Aug 7 2017
Here is some very good new music.
1000 – 1000 Anthems To Work On A Good End (El Negocito Records)
That the 1000 quartet says up front that their new album is based on the adaptation of national anthems probably wasn’t necessary. Much of this music bleeds those traits common to that particular song form. But knowing the premise does make their playful stabs at crazier renditions that much more fun. Trumpeter Bart Maris, multi-reedist Jan Klare, bassist Wilbert De Joode and percussionist Michael Vatcher weave together the big statements and the reverential undercurrents for new takes on old pieces and a few of their own inventions to boot. Very cool recording, and very fun, too.
M(h)ysteria – Family Drug (Jvtlandt)
There’s an alluring dark tone to this debut of the M(h)ysteria project. Drummer Jakob Warmenbol, electric bassist Laurens Smet and Hammond organist Giovanni Di Domenico perform like they drank rocket fuel before the recording session. The music is upbeat and psychedelic and unabashedly wild, but at no time does it sound like some blithe walk in the park. There’s definitely a fun aspect to this music, but there’s also the sense that things could get ugly real fast and this music could suddenly turn around and punch someone right in the mouth. That hint of danger makes all the difference, and frames the fun in a context of risk.
Torben Westergaard – Tangofied III (Self-Produced)
Torben Westergaard‘s charismatic concoction of Nordic jazz and Argentinean tango just keeps getting stronger and more refined. He brings a melancholy tone to the dance and incites excitable motion out of introspective thoughts. His last installment in his Tangofied series got a strong recommendation on this site (go check it out), and his album III is a step up even from that plateau. This is delightful music, especially when it sinks deep into a state of contemplation. Pianist Peter Rosendal is a member of Westergaard’s ensemble, and he brings much of the same inventive eccentricities that he does his Old Man’s Kitchen project.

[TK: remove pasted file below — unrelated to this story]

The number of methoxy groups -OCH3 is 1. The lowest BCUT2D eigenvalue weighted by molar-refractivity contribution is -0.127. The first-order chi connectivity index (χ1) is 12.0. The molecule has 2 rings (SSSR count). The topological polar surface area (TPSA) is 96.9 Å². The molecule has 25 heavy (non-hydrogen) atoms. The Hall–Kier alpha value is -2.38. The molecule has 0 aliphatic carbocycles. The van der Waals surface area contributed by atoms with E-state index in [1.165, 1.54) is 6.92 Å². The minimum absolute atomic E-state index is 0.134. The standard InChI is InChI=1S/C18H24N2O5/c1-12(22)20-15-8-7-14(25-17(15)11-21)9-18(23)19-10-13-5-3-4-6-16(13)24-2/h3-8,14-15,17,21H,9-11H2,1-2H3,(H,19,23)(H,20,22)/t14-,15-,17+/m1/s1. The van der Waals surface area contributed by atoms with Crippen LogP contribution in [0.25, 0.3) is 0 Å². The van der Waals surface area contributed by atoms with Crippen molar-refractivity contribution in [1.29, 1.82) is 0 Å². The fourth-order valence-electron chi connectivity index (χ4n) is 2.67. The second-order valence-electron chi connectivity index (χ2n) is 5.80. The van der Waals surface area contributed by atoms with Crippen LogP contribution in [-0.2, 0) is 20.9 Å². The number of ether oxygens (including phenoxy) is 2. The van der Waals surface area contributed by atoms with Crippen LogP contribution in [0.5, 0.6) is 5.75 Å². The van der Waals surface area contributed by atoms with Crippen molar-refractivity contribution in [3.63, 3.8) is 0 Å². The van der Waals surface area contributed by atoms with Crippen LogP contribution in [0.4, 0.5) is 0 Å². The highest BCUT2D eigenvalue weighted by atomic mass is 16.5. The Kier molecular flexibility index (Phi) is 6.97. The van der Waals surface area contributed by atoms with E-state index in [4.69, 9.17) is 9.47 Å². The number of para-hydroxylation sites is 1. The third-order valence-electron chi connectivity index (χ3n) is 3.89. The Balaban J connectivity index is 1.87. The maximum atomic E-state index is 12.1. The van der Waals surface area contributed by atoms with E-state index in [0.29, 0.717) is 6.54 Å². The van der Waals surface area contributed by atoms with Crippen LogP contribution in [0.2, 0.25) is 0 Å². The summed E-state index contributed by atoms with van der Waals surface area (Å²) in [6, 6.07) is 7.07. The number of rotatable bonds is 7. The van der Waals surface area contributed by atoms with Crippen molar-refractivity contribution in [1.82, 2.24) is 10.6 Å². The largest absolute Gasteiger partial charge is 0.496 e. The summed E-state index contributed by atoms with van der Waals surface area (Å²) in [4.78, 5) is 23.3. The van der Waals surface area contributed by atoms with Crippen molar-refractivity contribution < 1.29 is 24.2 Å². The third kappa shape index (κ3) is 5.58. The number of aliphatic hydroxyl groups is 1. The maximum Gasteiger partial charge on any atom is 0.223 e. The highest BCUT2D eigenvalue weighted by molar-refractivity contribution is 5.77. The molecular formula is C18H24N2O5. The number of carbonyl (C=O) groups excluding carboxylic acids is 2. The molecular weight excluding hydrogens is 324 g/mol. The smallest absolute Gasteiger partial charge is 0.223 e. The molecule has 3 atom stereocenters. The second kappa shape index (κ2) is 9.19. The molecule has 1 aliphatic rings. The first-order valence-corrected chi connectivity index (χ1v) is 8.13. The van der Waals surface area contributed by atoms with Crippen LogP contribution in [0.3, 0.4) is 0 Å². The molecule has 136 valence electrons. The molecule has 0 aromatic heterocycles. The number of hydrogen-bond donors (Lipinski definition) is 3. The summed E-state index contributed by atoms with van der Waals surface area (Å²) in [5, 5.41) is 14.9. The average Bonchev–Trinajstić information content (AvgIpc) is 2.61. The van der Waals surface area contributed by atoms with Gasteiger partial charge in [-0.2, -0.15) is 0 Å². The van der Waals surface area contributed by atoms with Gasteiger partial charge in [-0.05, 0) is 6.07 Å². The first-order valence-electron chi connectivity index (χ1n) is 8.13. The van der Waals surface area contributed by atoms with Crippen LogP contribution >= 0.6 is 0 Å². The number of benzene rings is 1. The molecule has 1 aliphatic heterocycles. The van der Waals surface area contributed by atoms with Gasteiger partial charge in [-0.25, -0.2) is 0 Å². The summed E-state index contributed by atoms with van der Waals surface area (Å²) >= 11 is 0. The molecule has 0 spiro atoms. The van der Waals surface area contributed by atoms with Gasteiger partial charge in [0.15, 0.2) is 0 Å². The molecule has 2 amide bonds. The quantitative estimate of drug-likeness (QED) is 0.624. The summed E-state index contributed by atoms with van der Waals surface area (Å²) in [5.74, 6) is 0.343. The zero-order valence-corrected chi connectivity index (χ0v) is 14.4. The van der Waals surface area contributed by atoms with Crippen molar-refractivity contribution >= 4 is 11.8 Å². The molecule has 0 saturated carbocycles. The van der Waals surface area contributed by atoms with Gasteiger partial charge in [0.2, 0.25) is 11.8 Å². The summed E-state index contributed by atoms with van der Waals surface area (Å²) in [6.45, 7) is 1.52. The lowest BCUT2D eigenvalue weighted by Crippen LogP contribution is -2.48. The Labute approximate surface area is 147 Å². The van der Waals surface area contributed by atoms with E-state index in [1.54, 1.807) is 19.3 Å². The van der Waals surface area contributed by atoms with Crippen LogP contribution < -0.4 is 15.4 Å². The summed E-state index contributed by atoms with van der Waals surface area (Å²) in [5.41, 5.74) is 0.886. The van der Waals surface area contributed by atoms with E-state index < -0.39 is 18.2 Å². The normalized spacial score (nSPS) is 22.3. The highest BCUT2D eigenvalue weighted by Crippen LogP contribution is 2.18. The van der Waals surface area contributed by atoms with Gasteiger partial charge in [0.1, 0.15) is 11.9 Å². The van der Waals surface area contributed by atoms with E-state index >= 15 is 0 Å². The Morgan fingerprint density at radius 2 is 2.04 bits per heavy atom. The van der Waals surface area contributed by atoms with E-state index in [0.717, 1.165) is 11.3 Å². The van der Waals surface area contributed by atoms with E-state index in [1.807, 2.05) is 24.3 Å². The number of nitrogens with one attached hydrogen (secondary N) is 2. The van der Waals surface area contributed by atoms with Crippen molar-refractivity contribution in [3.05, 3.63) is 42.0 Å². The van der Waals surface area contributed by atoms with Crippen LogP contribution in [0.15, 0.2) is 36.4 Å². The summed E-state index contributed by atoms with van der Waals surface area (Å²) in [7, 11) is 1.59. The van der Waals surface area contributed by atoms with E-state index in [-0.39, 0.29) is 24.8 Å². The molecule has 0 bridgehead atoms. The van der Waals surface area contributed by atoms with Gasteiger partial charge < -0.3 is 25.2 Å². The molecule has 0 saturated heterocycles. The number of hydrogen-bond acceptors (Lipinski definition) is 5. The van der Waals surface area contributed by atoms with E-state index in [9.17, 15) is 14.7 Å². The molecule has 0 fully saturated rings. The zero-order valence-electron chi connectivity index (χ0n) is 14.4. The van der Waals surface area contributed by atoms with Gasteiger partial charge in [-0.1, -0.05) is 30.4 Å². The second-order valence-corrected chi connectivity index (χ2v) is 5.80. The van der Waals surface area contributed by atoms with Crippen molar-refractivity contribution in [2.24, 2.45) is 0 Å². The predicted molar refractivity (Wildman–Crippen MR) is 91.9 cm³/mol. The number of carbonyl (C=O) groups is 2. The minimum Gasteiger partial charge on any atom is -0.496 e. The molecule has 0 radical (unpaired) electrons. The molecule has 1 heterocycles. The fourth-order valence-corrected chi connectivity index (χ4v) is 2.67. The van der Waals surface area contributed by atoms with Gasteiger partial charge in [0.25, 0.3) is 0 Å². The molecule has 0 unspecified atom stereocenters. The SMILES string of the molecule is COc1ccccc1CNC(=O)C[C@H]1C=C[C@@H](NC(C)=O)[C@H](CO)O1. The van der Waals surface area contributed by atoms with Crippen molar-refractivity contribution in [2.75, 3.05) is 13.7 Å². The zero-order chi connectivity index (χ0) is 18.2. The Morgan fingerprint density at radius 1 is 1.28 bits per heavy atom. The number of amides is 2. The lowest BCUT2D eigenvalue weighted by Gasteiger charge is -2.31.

Pull – Pull A String, A Puppet Moves (Loumi Records)
A quirky debut from the quartet Pull. Plenty of cross-genre action, and the quartet really seems to relish charging from one influence to the next. Sometimes the music has the boisterous enthusiasm of a beer hall anthem and other times the solemn tones of Sunday morning reverence. Of particular interest is the track “Stargazing,” which comes straight out of the Todd Sickafoose-Chris Lightcap school of indie jazz. It’s the album’s strongest track and the most promising sign of the direction this band might embark upon for their next recording. But ’til then, this fun album should help fill the void.
Dave Chisholm – Instrumental (Outside In Music)
The latest from Dave Chisholm is a multi-media project, featuring a graphic novel about trumpet misfortunes and, this, the novel’s soundtrack accompaniment. After an enjoyable big band debut, Chisholm switched things up and has since gone with a post-rock influence. It’s a style that increasingly suits him with each subsequent project, and Instrumental is arguably his best attempt yet at balancing his dramatic melodicism with a moody ambiance. It’s a stylistic choice that seems to be about more than music, if one were to interpret the influences and plot reflected in the novel this soundtrack partners with. It’s an intriguing project.